Americans may not be familiar with him yet but, at this moment in time, Omar Sy is the biggest movie star in France.
“I remember having coffee with him one day in Paris a little while back and we were talking and engrossed in the conversation — and we looked up and there were 150 people on the other side of the window, looking at him,” says director Olivier Nakache, who is at least partly responsible for the phenomenon that is Omar Sy.
Not that Sy wasn’t a star already — at 37, he’s been a familiar face on French television since 2001, when he was half of the title on “Omar et Fred,” a sketch comedy show he did with longtime partner Fred Testot.
Since 2011’s “The Intouchables,” directed by Nakache and partner Eric Toledano, Sy is the most popular film star his country has. He won the Cesar Award for best actor (the French Oscar) and was given supporting parts in a pair of Hollywood studio films (“X-Men: Days of Future Past” and “Jurassic World”).
Now he’s reteamed with Nakache and Toledano for “Samba,” which opens in limited released Friday (7/24/15). The film is already a hit in France, though it represents a change of direction for the creative team. Where “Intouchables” was a comedy with a dramatic thread, “Samba” is a drama, through which is threaded human comedy.
Sy, 37, was born in France to African immigrants to the country. In the film, he plays an undocumented immigrant who, despite 10 years of work in the country and a career path to being a chef, is being forced to leave France. His life is changed by help he receives from a business executive doing volunteer work (Charlotte Gainsbourg), even as he changes her life as well.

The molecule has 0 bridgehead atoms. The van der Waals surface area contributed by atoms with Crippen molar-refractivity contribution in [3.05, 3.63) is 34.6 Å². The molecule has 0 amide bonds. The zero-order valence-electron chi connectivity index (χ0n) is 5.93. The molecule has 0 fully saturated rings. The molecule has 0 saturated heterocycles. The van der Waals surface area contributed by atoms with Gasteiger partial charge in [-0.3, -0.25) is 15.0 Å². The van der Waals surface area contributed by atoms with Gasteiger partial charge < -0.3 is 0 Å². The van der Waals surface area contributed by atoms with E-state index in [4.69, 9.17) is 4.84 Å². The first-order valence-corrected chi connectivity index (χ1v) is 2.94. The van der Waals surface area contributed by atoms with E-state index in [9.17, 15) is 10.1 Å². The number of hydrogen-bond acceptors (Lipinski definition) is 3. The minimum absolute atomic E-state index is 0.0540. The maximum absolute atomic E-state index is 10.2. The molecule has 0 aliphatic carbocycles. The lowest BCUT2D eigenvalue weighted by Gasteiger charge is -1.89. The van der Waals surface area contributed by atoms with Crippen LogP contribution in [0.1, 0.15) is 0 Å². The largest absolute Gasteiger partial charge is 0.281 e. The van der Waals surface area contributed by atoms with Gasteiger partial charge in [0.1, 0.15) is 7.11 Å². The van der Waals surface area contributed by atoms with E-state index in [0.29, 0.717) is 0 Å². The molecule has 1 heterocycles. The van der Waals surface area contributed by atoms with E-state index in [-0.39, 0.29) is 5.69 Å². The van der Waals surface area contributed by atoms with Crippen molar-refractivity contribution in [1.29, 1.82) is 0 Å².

That life of the undocumented immigrant — living in fear of discovery while trying to adapt to a radical shift in culture — is one Sy can empathize with.
“I was born and raised in France — and there’s a big difference between that and coming later as an immigrant,” Sy says in a phone interview. “”You have to learn the language, you have to learn the rules. It’s simple: Either you’re legal or you’re not. To be not legal is a big issue if you’re trying to live decently.”
Growing up the son of immigrants who eventually were naturalized, Sy says, “I was aware of what that life was. But in preparing for this movie, I discovered a lot I didn’t know. There are a lot of things you can’t learn by reading the newspaper or watching the news.
“To me, born and raised in France, walking on the street is normal. Your head is up, you’re free. You can go wherever you want. But for a guy like Samba, just crossing the street is a nightmare that maybe ends with him being sent back to Senegal.”
Sy began as a stand-up comic and, even as a TV actor, could walk around Paris unnoticed, in order to do the kind of people-watching that is fodder for the comic mind. That’s no longer possible: “I used to like to people-watch for hours,” Sy says. “Now I have to travel to do that.”
The reason is “The Intouchables,” the most successful film in French history. In its first year of release, it sold 20 million tickets in France — a country of 60 million people. But neither Sy nor the directors had any hint ahead of time just how successful the film — about a rich quadriplegic (Francois Cluzet) who hires an unemployed African to be his personal attendant — would be.
“It changed everything for us and it changed nothing,” Nakache says. “Eric and I have been working together for 20 years. So what we won was freedom. And as for Omar, well, it’s fun to walk around with him and watch the way people contort themselves to try to take a picture without him seeing them.”
“That’s one reason it’s easier for me to walk around in New York,” Sy says. “Although there are a lot of French people here who recognize me.
“‘Intouchables’ completely changed my life. I started learning English. I won the Cesar. I moved to Los Angeles. It’s really different. Everything’s changed. I want to just keep having fun.”